That said, I give you something a friend of mine had up on an away message, via another blog I've never read, called "Spare Room": a trailer for a film that will scare least, in New Zealand.

Fear of the known indeed.


Monday, February 05, 2007

It's official

I have a date more or less set for my pre-oral, written exam. It'll be at the end of March. I'm ready to get it over with. I will also be spending the week before at home in North Carolina (since my school rather conveniently has spring break that week), so that will be nice too. Minimum of stress, maximum of puppy dog time with my baby Allegra dog. Allegra is technically the family dog, and we've had her for 12 years now (since I was 12, actually), and she lives with my parents back in NC, because if she ever faced 13 degree temperatures with below-zero windchills, she'd simply refuse, with all 10 pounds of her, to set foot outside a heated room, and would probably spend all of her time sitting in front of the radiator. Allegra's an Italian Greyhound, with ancestors who no doubt ripped up royal carpets, when not being adored -- and she both knows and owns her royal lineage. Eventually I'll share a picture of her here -- she's the sweetest dog in the world.

Not to suggest a bias.

Anyway, with a little under two months to the pre-oral, and one month to the orals exam, I thought it was time that I actually mention some of what I've been reading. Nothing too reflective today -- mostly I just want to avow the incredible source of information that is English Historical Documents, vol. 1, ed. Dorothy Whitelock. I'd originally planned only to consult it, with little coming of the perusal. Lo and behold, I've found myself enchanted in the first three hundred pages -- 100 of a great historical introduction, and 200 of chronicles. It's outdated to be sure -- but where else can one find all of this amazing information, and such fascinating stories of England during the time of the Danelaw? Fabulous.

In other news, I completed the section on Grammar and Etymologies for my orals list with my reading of Raymond Williams last week. I am much pleased. From my reading of Isidore, I found some really fascinating ideas about language, which was what I was paying special attention for, so that was a plus. What I didn't expect, however, were the moments of really sensing how much there was thought to be, to borrow a phrase from Will S -- in a name. Technically I knew this -- but it's just so present in the text, that I was honestly quite surprised. One of the more interesting moments was from the section about God's names -- about his ninth name, the Tetragrammaton:

VII.i.16: Ninth, the Tetragrammaton, that is, the ‘four letters’ that in Hebrew are properly applied to God—iod, he, iod, he—that is ‘Ia’ twice, which when doubled forms the ineffable and glorious name God. The Tetragrammaton is called ‘ineffable’ not because it cannot be spoken, but because in no way can it be bounded by human sense and intellect; therefore because nothing can be said worthy of it, it is ineffable.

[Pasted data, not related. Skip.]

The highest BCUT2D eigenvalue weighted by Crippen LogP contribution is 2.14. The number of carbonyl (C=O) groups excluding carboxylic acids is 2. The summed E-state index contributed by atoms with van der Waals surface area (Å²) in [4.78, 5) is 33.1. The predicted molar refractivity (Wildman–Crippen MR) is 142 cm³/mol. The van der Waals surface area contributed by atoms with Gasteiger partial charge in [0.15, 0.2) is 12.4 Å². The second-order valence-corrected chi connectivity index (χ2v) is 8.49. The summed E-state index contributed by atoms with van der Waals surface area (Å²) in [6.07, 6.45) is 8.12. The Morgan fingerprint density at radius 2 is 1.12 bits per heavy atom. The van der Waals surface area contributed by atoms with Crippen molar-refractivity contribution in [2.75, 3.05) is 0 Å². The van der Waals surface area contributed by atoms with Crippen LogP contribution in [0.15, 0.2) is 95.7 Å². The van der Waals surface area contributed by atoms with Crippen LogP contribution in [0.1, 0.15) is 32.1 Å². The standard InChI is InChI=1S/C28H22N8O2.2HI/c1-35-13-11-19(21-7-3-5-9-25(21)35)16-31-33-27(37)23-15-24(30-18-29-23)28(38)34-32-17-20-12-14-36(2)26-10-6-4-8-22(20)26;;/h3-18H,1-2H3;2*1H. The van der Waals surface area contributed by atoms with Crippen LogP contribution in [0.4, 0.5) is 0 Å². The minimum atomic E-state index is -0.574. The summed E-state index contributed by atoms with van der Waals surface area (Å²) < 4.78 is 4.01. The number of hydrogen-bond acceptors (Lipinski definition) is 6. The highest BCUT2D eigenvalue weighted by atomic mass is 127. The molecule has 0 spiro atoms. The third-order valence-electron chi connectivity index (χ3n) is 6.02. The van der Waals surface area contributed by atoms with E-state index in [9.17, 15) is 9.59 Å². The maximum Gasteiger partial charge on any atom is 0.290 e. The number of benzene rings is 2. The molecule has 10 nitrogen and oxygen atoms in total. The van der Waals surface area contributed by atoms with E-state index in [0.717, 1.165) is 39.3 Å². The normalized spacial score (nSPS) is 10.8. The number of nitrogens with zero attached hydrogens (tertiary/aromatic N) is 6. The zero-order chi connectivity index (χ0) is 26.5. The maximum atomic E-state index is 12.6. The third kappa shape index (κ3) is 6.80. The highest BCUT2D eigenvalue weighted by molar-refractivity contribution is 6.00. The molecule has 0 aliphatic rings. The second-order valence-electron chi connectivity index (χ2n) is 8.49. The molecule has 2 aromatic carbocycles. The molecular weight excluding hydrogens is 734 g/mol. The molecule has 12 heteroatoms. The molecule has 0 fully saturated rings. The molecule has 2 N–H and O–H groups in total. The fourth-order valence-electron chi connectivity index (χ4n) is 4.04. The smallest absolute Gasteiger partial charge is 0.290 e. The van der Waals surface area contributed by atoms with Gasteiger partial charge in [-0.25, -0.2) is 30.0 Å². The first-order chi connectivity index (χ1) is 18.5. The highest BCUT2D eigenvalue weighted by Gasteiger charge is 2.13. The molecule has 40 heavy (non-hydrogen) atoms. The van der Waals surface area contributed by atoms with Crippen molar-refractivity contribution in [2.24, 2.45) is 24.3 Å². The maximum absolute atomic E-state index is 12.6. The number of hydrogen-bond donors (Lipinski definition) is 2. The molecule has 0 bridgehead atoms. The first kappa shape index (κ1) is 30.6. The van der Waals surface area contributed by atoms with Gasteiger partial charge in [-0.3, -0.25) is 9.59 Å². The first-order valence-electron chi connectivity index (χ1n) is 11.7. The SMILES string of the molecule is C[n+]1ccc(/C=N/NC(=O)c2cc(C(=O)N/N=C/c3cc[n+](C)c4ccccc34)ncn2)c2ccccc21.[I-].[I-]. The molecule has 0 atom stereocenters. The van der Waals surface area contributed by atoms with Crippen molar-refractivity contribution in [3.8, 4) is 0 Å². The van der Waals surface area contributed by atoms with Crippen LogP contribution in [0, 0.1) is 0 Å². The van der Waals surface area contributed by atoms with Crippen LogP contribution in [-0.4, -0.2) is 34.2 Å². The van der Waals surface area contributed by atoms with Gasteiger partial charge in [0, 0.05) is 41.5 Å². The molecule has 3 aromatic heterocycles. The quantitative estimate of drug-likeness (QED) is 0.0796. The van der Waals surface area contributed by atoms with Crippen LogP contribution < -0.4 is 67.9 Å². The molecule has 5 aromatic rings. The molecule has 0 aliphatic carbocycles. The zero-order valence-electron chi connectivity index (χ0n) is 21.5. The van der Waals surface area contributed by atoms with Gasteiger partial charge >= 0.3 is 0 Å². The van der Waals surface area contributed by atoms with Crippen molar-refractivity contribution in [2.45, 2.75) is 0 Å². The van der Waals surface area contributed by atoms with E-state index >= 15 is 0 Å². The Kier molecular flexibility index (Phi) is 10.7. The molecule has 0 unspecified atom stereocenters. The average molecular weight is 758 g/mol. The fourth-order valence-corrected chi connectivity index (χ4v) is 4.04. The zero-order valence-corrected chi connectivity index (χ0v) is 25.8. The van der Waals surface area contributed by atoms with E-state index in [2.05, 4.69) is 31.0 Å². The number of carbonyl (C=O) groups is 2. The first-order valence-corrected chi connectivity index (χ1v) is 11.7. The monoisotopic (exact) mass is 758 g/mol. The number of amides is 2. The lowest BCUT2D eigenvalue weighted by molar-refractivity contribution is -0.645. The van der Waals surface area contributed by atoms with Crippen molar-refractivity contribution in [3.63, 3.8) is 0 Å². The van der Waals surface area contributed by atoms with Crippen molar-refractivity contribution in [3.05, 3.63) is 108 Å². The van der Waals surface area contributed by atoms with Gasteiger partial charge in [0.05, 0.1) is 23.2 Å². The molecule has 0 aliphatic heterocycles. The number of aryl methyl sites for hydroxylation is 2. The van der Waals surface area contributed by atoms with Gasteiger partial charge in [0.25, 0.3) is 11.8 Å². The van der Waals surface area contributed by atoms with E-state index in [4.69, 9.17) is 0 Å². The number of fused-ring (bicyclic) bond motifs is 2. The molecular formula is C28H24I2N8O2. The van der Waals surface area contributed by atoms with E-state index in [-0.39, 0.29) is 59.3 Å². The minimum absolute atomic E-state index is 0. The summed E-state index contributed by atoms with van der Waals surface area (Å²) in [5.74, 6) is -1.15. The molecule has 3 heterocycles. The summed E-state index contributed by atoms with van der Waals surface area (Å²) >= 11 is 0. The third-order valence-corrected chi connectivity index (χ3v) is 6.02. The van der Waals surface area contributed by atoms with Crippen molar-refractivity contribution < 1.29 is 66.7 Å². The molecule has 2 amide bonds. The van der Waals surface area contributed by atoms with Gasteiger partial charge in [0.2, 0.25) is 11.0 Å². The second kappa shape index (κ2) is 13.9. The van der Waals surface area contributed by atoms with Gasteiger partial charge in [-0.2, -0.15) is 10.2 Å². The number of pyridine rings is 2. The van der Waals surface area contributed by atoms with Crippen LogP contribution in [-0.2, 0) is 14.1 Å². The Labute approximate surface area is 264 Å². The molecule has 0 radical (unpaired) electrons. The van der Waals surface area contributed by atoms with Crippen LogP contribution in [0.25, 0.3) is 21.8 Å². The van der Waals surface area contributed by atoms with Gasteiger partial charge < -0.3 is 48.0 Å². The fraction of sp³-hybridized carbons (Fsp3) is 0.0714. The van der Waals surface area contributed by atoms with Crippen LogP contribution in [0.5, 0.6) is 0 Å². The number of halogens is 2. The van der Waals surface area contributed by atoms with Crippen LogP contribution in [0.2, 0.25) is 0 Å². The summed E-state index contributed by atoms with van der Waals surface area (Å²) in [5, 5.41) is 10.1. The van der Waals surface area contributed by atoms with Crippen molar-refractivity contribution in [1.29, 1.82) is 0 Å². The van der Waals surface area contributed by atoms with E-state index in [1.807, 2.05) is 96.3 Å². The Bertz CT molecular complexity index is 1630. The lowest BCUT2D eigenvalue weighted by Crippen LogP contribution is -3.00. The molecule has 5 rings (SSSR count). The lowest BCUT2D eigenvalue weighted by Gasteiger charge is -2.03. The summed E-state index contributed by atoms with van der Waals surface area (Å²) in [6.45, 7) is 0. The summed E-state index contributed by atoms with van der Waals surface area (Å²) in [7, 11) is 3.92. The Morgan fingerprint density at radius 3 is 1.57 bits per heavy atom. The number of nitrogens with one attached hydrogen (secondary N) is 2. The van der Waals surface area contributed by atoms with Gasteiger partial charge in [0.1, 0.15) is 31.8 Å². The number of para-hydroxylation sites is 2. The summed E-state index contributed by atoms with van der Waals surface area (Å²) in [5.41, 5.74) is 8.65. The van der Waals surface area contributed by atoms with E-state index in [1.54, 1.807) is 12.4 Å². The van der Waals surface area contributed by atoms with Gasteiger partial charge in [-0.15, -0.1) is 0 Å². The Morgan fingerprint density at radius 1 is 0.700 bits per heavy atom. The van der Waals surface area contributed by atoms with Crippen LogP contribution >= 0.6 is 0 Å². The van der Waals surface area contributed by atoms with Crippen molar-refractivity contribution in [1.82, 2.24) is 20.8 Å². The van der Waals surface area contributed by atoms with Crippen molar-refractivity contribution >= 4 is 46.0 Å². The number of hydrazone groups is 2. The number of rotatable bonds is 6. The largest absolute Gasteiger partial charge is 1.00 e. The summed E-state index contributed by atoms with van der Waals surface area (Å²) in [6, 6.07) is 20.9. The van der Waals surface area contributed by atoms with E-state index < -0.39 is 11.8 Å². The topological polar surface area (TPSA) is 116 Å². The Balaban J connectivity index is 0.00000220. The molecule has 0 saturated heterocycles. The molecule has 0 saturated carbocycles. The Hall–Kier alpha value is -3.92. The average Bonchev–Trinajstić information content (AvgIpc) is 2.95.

That's from the Barney, et al translation -- just out this year, in fact (Cambridge: Cambridge UP, 2006). Highly recommended read. And that's all from those of us up here freezing next to the Hudson. Hopefully by the time I post next it'll be warmer.


Thursday, February 01, 2007

Old English Happenings in New York: The ASSC

So those of you who have perused my links to the side, under the topic of legitimate procrastination, may have have found the link to the ASSC website -- the Anglo-Saxon Studies Colloquium. Formed by four professors at four tri-state universities -- Kathleen Davis, from Princeton; Hal Momma, from NYU; Stacy Klein, from Rutgers; Patricia Dailey, from Columbia -- the ASSC has, for two and a half years now, been sponsoring Old English lectures and workshops at each of the four universities, open to the public and aimed at fostering a new forum for professors and graduate students interested in Anglo-Saxon literature.

Through my time in NYC, the ASSC has had a lot of really fascinating and thought provoking events. Most recently was a two-day pairing of events in New Brunswick, at Rutgers. Elaine Treharne gave a talk on the Ideology of Early English, followed by a workshop the next day on Manuscripts. Treharne recently started teaching at Florida State.

More to the point of this post, I wanted to mention the third annual graduate conference being sponsored by the Colloquium. This conference is, traditionally, a graduate student organized and oriented conference, from the topics under discussion to the people discussing them, and this year's organizers have done an amazing job. The topic is Echoing Anglo-Saxon England: Continuities, Encounters, Influence, and the response to the call for papers was really great, and it's definitely reflected in the schedule. With topics ranging from Anglo-Saxon pedagogy to Ezra Pound to Dan Beachy Quick, the topics look intriguing and it should be a really thought-provoking conference. Those in the New York area should definitely try to attend. It's taking place this year at Columbia University, on February 16th. More information can be found at the website, which I've linked to in this post.

This isn't the only conference the ASSC has held, nor the only one that its been involved in. Last year's Kalamazoo featured a panel organized by the ASSC, and there was also the International Anglo-Saxon Futures Conference organized by Clare Lees at King's College last March. You can access other past events of the Colloquium here, including a roundtable discussion on subjectivity in the Wanderer and a conference last year on friendship and community in Anglo-Saxon England.